Having just described only a tiny percentage of the flavors available at the Winter Beer Fest, it’s inevitable others had a wildly different experience.  If you attended, count yourself lucky, as the great weather and astounding collection of people, beer, food, and entertainment made for one of the greatest events Michigan has.  Thanks to our state’s Guild, our brewers, our event planners, and of course our beer drinkers for making the Ninth Annual Winter Beer Fest the best one yet! 

Monday, February 17, 2014

Winter Beer Fest Cheat Sheet: Ten Most Anticipated Beers

This Saturday marks the most breweries and most beers of any Winter Beer Fest ever: 17 more breweries than last year, with an astounding 792 beers to sample in one day. At this point only the most delusional of imbiber would even consider trying all of them, so it behooves us all to nail down a plan. Based on the list released by the always fantastic Mash, these are samples the Michigan Beer Blog is most excited to try:

(a note -- we realize a few of these are beers that can be had at the taproom of their respective establishment; in those cases, distance became a factor in our decision)

Brewery Ferment – Salted Caramel Stout

We wanted to put a list together that carried the best and brightest ideas without saddling anyone with too many high abv beers. Salted Caramel has enjoyed a huge surge in popularity recently, and ranks among my favorite balance of sweet and savory when it comes to dessert. Brewery Ferment has shown they know their way around a flavored stout, so we are very much anticipating this beer.

Brewery Vivant – Liam & Me – Wine Barrel aged Imperial Saison

It's difficult to just pick one of Brewery Vivant's impressive stable of aged beers; we chose the Imperial saison for its originality and as a gesture of encouragement. With so many whiskey aged stouts in attendance, we wanted to recognize alternate beers when we could.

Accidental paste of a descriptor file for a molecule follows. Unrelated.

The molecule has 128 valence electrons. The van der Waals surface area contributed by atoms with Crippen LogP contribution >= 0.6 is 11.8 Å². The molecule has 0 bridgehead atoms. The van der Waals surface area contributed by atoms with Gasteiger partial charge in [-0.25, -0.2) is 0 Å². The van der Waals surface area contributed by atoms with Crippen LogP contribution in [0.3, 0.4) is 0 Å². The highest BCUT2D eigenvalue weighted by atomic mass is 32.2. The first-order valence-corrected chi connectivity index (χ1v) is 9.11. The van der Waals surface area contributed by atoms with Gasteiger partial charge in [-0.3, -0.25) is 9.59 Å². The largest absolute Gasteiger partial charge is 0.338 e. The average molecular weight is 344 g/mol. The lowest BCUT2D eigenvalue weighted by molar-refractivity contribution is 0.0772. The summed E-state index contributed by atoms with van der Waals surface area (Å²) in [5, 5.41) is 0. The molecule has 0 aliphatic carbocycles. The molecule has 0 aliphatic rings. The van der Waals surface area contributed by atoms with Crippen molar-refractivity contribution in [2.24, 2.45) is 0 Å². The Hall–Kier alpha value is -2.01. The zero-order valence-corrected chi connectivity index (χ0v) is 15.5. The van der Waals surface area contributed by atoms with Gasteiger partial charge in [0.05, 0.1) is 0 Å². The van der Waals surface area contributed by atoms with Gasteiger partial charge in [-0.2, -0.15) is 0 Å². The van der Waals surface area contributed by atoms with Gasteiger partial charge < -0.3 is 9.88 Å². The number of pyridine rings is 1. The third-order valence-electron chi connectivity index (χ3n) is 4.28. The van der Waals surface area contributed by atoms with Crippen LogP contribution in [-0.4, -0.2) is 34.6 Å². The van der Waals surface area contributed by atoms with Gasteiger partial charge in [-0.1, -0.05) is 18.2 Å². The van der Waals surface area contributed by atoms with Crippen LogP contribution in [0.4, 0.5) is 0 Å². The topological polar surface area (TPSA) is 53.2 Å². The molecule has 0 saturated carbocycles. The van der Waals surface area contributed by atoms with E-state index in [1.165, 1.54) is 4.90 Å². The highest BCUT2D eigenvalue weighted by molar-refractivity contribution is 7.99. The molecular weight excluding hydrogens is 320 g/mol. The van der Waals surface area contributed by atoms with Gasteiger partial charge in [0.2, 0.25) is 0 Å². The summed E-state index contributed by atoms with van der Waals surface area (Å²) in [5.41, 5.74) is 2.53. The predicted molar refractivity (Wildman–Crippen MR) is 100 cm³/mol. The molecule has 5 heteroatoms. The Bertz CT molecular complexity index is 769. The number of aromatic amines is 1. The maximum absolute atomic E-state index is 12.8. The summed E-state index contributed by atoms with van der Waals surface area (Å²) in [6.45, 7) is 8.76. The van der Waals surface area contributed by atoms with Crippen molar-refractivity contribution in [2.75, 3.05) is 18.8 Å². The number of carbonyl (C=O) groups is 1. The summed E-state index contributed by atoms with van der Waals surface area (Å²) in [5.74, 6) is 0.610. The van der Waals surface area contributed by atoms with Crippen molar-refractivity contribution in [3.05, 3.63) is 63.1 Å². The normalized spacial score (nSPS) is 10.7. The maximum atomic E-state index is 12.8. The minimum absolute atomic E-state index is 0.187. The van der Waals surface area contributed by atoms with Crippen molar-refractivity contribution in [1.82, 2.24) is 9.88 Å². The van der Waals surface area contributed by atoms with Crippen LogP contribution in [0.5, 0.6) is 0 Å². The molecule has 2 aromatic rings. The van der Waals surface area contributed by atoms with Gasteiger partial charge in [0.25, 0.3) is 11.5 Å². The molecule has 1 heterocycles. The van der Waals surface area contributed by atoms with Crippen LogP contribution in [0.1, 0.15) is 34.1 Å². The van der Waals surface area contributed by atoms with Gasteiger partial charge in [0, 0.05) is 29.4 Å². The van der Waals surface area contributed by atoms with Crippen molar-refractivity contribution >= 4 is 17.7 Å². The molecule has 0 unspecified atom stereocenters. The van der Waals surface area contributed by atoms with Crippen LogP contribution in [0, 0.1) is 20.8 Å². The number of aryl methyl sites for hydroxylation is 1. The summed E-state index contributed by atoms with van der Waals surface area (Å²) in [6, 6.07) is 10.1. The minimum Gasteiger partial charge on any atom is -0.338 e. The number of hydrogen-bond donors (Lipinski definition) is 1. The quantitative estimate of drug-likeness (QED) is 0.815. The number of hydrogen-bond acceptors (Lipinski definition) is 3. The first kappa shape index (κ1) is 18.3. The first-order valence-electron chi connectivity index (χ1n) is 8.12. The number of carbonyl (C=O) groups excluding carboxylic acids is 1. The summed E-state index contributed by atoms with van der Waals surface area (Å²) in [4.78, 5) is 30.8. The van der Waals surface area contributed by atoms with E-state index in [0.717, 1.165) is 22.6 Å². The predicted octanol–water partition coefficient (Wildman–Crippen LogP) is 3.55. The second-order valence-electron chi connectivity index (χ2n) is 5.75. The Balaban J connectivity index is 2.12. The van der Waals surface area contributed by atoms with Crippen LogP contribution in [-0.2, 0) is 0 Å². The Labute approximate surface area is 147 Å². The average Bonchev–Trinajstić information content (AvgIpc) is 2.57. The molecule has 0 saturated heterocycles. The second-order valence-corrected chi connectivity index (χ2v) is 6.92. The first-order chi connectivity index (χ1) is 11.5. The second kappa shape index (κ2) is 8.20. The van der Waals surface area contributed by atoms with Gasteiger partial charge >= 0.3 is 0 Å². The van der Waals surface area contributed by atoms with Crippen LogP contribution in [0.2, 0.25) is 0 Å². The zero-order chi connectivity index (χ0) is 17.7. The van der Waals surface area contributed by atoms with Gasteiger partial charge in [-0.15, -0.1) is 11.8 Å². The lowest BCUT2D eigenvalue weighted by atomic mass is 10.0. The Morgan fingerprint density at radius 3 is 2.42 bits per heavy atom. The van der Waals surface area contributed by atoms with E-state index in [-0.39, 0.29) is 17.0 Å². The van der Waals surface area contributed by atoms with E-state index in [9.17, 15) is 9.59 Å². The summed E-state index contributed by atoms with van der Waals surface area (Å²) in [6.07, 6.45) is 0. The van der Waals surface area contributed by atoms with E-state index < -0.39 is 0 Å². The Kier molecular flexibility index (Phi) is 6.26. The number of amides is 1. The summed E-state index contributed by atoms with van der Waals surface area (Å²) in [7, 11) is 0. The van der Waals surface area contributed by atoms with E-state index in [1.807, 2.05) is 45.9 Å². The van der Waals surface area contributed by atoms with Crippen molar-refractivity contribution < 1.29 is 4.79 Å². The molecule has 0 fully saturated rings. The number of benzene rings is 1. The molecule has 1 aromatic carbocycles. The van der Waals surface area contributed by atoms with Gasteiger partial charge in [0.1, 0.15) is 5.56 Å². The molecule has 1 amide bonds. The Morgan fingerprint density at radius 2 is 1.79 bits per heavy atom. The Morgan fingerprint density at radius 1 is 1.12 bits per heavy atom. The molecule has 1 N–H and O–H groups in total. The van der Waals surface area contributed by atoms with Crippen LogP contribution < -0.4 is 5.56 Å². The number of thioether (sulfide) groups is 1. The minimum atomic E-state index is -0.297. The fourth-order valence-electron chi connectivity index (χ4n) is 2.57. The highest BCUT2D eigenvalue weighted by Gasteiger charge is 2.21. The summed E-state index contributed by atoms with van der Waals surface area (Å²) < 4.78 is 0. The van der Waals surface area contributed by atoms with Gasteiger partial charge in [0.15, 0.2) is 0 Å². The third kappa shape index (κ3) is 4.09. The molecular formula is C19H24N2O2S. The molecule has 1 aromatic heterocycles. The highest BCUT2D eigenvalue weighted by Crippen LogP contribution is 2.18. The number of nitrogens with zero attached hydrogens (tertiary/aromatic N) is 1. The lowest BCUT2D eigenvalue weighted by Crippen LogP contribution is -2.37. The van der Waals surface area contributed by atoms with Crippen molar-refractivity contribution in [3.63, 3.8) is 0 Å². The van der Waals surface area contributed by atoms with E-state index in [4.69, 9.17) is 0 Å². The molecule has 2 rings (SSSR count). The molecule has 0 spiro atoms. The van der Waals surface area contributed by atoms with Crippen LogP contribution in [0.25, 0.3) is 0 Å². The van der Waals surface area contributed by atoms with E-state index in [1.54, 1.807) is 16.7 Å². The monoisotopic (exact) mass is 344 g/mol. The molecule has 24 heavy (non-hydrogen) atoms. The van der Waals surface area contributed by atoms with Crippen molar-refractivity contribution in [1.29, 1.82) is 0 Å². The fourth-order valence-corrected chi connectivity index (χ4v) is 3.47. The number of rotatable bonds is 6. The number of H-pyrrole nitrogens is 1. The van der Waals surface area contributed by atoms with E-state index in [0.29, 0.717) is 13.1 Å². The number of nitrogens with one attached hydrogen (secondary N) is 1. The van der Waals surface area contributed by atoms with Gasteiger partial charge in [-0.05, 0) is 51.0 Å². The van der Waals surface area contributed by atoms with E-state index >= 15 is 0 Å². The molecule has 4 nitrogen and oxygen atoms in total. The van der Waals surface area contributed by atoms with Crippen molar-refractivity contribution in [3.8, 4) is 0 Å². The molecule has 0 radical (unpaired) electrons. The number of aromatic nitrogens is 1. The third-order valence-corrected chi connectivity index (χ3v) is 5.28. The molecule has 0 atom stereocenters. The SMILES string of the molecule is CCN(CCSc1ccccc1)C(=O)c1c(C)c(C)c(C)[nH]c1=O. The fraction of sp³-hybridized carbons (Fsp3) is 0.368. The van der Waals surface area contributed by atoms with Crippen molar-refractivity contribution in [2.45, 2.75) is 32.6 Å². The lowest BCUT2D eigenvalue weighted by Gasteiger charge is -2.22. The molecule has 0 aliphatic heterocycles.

Cranker's – The Merchant Belgian Ale with Black Lime and Orange Peel

While the description leaves a bit to the imagination (what kind of belgian ale, specifically), we've never been disappointed with Cranker's experimental ales. Many belgian styles lend themselves well to citrus infusions, and we hope this stands out as a refreshing winter choice.

Greenbush – Hipster Ketchup Sriracha Stout

I don't think I need to explain why this is on this list. When one of the top rated breweries in the country makes a stout flavored with every millenial's favorite condiment, you try it.

Griffin Claw –Sour Dough Sour Wheat Wine

Griffin Claw's stable this year has several very intriguing items, but my penchant for sours won out here.

Harmony Brewing – Capricorn Absinthe Chocolate Stout

In my off days I moonlight as a cocktail connoisseur, and the first thing you learn about absinthe is that it's practically impossible to incorporate absinthe into a cocktail successfully. Even the Sazerac, likely the world's most famous absinthe cocktail, uses not more than a few drops to impart that strong, herbal quality. So it is with a cautious optimism that this beer makes the list.

Rockford Brewing Company / New Holland Winter Rye

Rye ales have been growing in popularity, slowly supplanting the seemingly untouchable IPA market. I'm interested to see how the typically spicy grain plays in a winter white genre.

Short's Bourbon Carrot Cake

Either the person who writes the descriptions for Short's beer got lazy, or this beer (called “stupid good” on the list) really is worth the name.

The Livery – Grand Reserve Verchuosity Sour Belgian

I usually have one Livery beer on this list every year. I am always amazed at the tastes this brewery gets out of their sours. Questionable spelling aside, this rare selection should be worth the wait in line.   

These beers represent only a shade over 1% of the beers available! With the plethora of choices, we obviously left off your favorite.  Let us know which beer we slighted in the comments.